"It's good," Galvis said of his limited time at third. "It's a little bit harder than shortstop and second base because it's quicker. The ball gets quicker to you. But I like it."

He also will like making his second Opening Day roster. He is a virtual lock at this point.

"It looks like," he said. "They don't tell me nothing yet, but it looks like it. I'm going to keep working and see what happens."

Valdes, Horst make strong cases for 'pen spots Tuesday

TB@PHI: Horst snares liner, turns two to end inning

CLEARWATER, Fla. -- Left-hander Raul Valdes is a frontrunner for one of the three openings in the Phillies' bullpen, and he seemed to solidify his spot Tuesday in a 10-1 victory over the Rays at Bright House Field.

He pitched three innings, allowing two hits, one run and striking out five. The Phillies don't have a prototypical long man -- nor do they feel they need one -- but Valdes has shown the ability to pitch more than a couple innings while throwing strikes. He went 3-2 with a 2.90 ERA in 27 appearances last season.

"Raul has been fantastic," Phillies pitching coach Rich Dubee said. "He's a strike thrower. He pitches down in the bottom of the zone. He reads bats real well. He reads swings real well, and he can go back and forth on you. He can throw that breaking ball behind in the count, first-pitch strike, double up, triple up. Then he can paint you with some fastballs that are deceptively quick."

Left-hander Jeremy Horst is also a frontrunner for a job. He allowed one hit and struck out one in two scoreless innings. He has a 4.80 ERA this spring, but has not allowed an earned run in his last 10 1/3 innings in seven outings. He also had a 1.15 ERA in 32 appearances last season.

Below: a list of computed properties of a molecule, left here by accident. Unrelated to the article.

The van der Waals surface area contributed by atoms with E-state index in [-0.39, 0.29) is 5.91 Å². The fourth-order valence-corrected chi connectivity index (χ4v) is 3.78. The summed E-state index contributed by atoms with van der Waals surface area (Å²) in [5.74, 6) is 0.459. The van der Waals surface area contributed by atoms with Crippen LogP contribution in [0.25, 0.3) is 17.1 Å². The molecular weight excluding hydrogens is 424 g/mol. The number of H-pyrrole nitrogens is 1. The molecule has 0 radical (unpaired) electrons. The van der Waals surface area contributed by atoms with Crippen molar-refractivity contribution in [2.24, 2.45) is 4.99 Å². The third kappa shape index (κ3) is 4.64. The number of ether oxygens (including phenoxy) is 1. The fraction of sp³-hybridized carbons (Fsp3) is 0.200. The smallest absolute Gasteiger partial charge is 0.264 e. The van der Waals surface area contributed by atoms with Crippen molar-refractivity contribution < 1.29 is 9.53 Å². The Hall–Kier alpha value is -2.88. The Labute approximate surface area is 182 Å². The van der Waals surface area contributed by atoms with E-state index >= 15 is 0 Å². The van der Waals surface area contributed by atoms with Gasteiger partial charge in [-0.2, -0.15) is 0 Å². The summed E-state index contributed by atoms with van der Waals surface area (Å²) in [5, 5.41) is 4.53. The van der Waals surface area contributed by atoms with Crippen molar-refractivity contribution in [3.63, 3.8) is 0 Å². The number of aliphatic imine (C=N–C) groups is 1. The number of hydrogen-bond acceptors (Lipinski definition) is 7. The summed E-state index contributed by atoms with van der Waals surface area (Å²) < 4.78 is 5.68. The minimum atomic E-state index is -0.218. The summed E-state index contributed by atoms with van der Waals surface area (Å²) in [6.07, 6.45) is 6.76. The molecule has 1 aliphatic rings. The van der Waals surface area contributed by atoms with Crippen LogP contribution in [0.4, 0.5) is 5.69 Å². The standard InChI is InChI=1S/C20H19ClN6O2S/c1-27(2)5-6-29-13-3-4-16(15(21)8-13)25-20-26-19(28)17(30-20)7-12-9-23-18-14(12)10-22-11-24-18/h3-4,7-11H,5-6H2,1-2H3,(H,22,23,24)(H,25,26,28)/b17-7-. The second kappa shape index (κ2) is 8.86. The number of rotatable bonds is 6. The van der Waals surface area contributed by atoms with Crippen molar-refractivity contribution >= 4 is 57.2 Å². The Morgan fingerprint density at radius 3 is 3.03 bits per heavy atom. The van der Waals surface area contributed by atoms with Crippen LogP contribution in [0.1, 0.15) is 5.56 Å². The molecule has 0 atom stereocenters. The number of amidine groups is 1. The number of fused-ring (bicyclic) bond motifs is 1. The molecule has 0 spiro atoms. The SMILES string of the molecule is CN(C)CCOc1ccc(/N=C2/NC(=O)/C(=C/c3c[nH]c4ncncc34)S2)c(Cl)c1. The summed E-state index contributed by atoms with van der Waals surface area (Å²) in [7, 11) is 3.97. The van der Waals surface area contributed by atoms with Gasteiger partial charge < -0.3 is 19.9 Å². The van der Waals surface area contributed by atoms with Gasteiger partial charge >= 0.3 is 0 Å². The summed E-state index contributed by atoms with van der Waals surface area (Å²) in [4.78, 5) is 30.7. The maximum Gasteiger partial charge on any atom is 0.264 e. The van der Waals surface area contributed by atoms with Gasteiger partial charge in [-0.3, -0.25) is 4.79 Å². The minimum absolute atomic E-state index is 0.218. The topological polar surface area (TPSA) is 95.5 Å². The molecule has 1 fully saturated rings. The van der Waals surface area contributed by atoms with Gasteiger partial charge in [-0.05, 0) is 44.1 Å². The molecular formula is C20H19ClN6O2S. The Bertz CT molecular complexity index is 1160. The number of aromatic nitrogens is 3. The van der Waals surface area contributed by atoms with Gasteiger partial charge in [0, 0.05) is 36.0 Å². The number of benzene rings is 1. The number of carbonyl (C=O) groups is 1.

Right-hander Mike Stutes allowed one walk in one scoreless frame. He has allowed four hits, six runs and five walks and struck out one in four innings in his last four appearances. He has a 7.36 ERA this spring. Right-hander Phillippe Aumont seems to be ahead of him for the last job in the bullpen at this point.

"He hadn't commanded the ball really well," Dubee said of Stutes, who missed most of last season because of an injured shoulder. "Whether it's not having last year buildup-wise, or it's still not timing his delivery..."

Inciarte, Orr competing for Phils' final outfield spot

PHI@NYY: Orr clubs an RBI triple in the ninth inning

CLEARWATER, Fla. -- The Phillies unofficially finalized their infield Sunday when they released Yuniesky Betancourt to essentially guarantee Freddy Galvis and Kevin Frandsen spots on the Opening Day roster.

But the Phillies still need a fifth outfielder behind Ben Revere, Domonic Brown, John Mayberry Jr. and Laynce Nix. Rule 5 Draft pick Ender Inciarte seemed to be in a strong position to make the team when the Phillies optioned Darin Ruf to Triple-A Lehigh Valley last week, but after making errors in consecutive games Saturday and Sunday, the door has opened for infielder/outfielder Pete Orr, while the Phillies continue to search for outfield help outside the organization.

Orr went 1-for-4 with one RBI in Tuesday's 10-1 victory over the Rays at Bright House Field. He is hitting .308 (8-for-26) this spring. Inciarte went 0-for-1 and is hitting .250 (6-for-24).

Worth noting

• Left-hander Cole Hamels starts Wednesday against the Tigers in Lakeland. He will probably pitch only three innings as he rests up for Opening Day on Monday in Atlanta.

• Right-hander Roy Halladay is expected to throw 85-90 pitches in Thursday's start against the Blue Jays at Bright House Field. He has struggled for much of the month, so the Phillies would like to see some positive results before he pitches April 3 in Atlanta.

• Betancourt, whom the Phillies released Sunday, has signed a Major League contract with the Brewers.

• Left-hander Antonio Bastardo pitched two-thirds of an inning Tuesday because he is pitching again Wednesday. It is the first time he will pitch back-to-back days this spring.